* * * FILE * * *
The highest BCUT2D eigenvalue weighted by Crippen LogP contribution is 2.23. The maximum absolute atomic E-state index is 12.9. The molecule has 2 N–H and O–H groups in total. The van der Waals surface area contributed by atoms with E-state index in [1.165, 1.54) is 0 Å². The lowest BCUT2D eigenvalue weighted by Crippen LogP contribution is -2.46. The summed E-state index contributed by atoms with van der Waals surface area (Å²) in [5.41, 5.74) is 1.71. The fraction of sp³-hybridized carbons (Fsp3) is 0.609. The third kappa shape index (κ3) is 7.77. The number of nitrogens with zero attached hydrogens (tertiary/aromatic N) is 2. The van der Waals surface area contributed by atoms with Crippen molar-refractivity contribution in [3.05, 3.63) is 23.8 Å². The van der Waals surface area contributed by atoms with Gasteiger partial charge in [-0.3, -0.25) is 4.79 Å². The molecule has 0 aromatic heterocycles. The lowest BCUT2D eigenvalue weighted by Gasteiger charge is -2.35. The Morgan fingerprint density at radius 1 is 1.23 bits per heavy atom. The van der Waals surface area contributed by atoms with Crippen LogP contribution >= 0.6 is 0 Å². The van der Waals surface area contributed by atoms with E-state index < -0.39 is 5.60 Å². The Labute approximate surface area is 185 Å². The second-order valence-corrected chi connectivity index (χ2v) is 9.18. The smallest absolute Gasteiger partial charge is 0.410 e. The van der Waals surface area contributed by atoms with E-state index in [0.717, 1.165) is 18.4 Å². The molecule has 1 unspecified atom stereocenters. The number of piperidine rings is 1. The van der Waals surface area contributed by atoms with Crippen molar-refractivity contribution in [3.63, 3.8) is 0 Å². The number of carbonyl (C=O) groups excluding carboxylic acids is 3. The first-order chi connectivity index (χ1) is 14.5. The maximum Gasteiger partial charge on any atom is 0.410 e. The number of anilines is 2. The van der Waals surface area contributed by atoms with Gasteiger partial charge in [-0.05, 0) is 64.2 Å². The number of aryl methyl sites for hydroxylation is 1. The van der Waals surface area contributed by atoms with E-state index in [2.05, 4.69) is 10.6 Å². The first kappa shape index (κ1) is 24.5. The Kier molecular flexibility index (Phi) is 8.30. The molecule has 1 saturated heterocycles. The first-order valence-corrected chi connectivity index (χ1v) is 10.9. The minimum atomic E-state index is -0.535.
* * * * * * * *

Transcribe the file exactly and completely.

The highest BCUT2D eigenvalue weighted by Crippen LogP contribution is 2.23. The maximum absolute atomic E-state index is 12.9. The molecule has 2 N–H and O–H groups in total. The van der Waals surface area contributed by atoms with E-state index in [1.165, 1.54) is 0 Å². The lowest BCUT2D eigenvalue weighted by Crippen LogP contribution is -2.46. The summed E-state index contributed by atoms with van der Waals surface area (Å²) in [5.41, 5.74) is 1.71. The fraction of sp³-hybridized carbons (Fsp3) is 0.609. The third kappa shape index (κ3) is 7.77. The number of nitrogens with zero attached hydrogens (tertiary/aromatic N) is 2. The van der Waals surface area contributed by atoms with Crippen molar-refractivity contribution in [3.05, 3.63) is 23.8 Å². The van der Waals surface area contributed by atoms with Gasteiger partial charge in [-0.3, -0.25) is 4.79 Å². The molecule has 0 aromatic heterocycles. The lowest BCUT2D eigenvalue weighted by Gasteiger charge is -2.35. The Morgan fingerprint density at radius 1 is 1.23 bits per heavy atom. The van der Waals surface area contributed by atoms with Crippen LogP contribution >= 0.6 is 0 Å². The van der Waals surface area contributed by atoms with E-state index < -0.39 is 5.60 Å². The Labute approximate surface area is 185 Å². The second-order valence-corrected chi connectivity index (χ2v) is 9.18. The smallest absolute Gasteiger partial charge is 0.410 e. The van der Waals surface area contributed by atoms with E-state index in [0.717, 1.165) is 18.4 Å². The molecule has 1 unspecified atom stereocenters. The number of piperidine rings is 1. The van der Waals surface area contributed by atoms with Crippen molar-refractivity contribution in [3.63, 3.8) is 0 Å². The number of carbonyl (C=O) groups excluding carboxylic acids is 3. The first-order chi connectivity index (χ1) is 14.5. The maximum Gasteiger partial charge on any atom is 0.410 e. The number of anilines is 2. The van der Waals surface area contributed by atoms with Gasteiger partial charge in [-0.05, 0) is 64.2 Å². The number of aryl methyl sites for hydroxylation is 1. The van der Waals surface area contributed by atoms with E-state index in [2.05, 4.69) is 10.6 Å². The first kappa shape index (κ1) is 24.5. The Kier molecular flexibility index (Phi) is 8.30. The molecule has 1 saturated heterocycles. The first-order valence-corrected chi connectivity index (χ1v) is 10.9. The minimum atomic E-state index is -0.535.